File Sharing on the Rise: Pew Study

By Jon Newton 3/24/05

The percentage of people who download music files has increased, says a new US study.

With the March 29 Grokster v MGM Supreme Court case looming, Americans are sharply conflicted over whether or not government enforcement against music and movie file sharers will work, with broadband users strongly believing a government crackdown wouldn't succeed, says a Pew Internet & American Life Project national survey.

Jon Newton

The Supreme Court panel will decide if the makers of p2p applications should be held liable for "illegal" uses of copyrighted music and videos shared by those using their software.

A district court has already ruled the p2p companies aren't responsible, and this was upheld by the 9th US Circuit Court of Appeals. But the members of the Big Four record label and Big Seven movie studio cartels are back again, trying to have these decisions over-turned.

Some 42% of respondents believe "government efforts" wouldn't "work very well," says the survey of 1,421 adult Internet users conducted between January 13 and February 9. However, 38% thought the opposite.

"Among broadband users, though, views are more skeptical about government anti-piracy efforts," Pew states. "Some 57% of broadband users believe there is not much the government can do to reduce illegal file-sharing, compared to 32% who believe that enforcement would help control piracy."

Current downloaders are now more likely to say they use online music services than they are to report using p2p services, it continues. The percentage of music downloaders who say they've tried "paid services" has grown from 24% in 2004 to 43%.

But, "It's very difficult to get reliable information on topics like music file sharing," Eric Garland, ceo of p2p research company Big Champagne, told p2pnet. "And it's particularly challenging in a climate of aggressive litigation, proposed legislation and what the RIAA calls 'education'.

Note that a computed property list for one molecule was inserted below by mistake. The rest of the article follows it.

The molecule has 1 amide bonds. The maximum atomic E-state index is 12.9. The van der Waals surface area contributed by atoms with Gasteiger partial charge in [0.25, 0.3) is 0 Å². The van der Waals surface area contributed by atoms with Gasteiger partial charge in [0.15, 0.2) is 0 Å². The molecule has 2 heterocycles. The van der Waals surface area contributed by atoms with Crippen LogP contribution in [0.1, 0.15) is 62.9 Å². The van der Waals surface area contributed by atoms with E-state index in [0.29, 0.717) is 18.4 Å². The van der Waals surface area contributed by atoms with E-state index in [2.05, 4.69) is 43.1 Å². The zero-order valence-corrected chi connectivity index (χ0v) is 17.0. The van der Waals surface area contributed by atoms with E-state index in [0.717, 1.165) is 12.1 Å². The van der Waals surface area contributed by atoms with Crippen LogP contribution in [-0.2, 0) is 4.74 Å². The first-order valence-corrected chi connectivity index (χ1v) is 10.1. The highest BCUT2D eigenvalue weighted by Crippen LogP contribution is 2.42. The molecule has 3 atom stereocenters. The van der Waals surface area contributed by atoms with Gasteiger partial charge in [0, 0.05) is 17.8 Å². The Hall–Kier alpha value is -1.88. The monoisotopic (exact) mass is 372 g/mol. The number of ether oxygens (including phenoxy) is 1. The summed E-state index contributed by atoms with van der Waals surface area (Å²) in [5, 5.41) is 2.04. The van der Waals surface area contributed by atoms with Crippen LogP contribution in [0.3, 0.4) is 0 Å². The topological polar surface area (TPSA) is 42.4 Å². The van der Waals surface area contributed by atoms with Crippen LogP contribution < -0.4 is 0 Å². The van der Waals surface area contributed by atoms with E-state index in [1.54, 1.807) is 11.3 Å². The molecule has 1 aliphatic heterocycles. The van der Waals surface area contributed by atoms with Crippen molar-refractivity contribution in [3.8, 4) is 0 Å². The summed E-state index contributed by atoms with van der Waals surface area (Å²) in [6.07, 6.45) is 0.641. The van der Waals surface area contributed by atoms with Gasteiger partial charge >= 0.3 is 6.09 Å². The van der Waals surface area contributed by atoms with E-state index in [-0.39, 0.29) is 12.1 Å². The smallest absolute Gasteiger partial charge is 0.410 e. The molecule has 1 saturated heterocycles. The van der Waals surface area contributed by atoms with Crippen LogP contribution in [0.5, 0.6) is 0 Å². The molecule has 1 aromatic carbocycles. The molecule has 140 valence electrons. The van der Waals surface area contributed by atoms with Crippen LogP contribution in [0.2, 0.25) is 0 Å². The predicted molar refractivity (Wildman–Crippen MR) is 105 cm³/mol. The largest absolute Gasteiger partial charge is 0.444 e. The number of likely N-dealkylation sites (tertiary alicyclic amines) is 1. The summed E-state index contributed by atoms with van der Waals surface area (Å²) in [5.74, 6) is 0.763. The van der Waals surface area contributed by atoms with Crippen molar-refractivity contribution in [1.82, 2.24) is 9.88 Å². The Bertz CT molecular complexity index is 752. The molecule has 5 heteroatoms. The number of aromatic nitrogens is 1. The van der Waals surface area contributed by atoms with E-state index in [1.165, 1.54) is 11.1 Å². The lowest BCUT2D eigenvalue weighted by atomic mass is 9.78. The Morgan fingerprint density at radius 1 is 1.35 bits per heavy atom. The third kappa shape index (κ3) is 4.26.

"It's difficult to extract good data from respondents on these things."

Supporting this, "respondents may now be less likely to report peer-to-peer usage due to the stigma associated with the networks," says the study.

In the meanwhile, the percentage of Net users who download music files has increased from 18% in February, 2004, to 22% in January this year, says Pew, hastening to add, "Still, this number continues to rest well-below the peak level (32%) that we registered in October 2002."

Forty-nine percent of Americans and 53% of internet users believe firms that own and operate file-sharing networks should be deemed responsible for the pirating of music and movie files, says the report, going on that 18% think individual file traders should be held responsible and 12% say both companies and individuals should shoulder responsibility.

“Almost one in five Americans (18%) say they do not know who should be held responsible or refused to answer the question,” it states.

Against that, 36 million Americans say they download either music or video files and about half say they’ve have found ways outside of traditional p2p networks or paid online services to swap their files.

The ‘privatization’ of file-sharing is taking place as more and more Americans use paid online music services, and the total number of downloaders is increasing, “though not nearly to the level that existed before the recording industry began to file lawsuits against suspected music file sharers in mid-2003,” says Pew.

Broadband users are more skeptical about government anti-piracy efforts. Some 57% of broadband users believe there is not much the government can do to reduce illegal file-sharing, compared to 32% who believe that enforcement would help control piracy.

Digital audio players are emerging as an alternative way to access media files and avoid some of the potential risks of peer-to-peer usage and 19% of current music and video downloaders say they've copied files from someone else’s player, 15% report it as a current practice, and 4% say they used to do it, states the report.

Email and instant messaging are other significant sources and 20% of current downloaders say they now get music or video files this way, while 8% report having done so in the past, says the study, continuing:

"Other music-related websites like online magazines or musicians’ homepages have attracted 23% of the downloading crowd at one time or another, with 17% reporting this as an active source. And despite intense interest in the emergence of music and movie blogs, just 7% of downloaders say they ever get material at these sites, with 4% doing so currently."


Jon Newton is the editor of and is a regular contributer to MP3 Newswire. Jon's site is devoted to the politics of digital music and his insights as well as those of his co-writers can be read there. We urge you to explore it.


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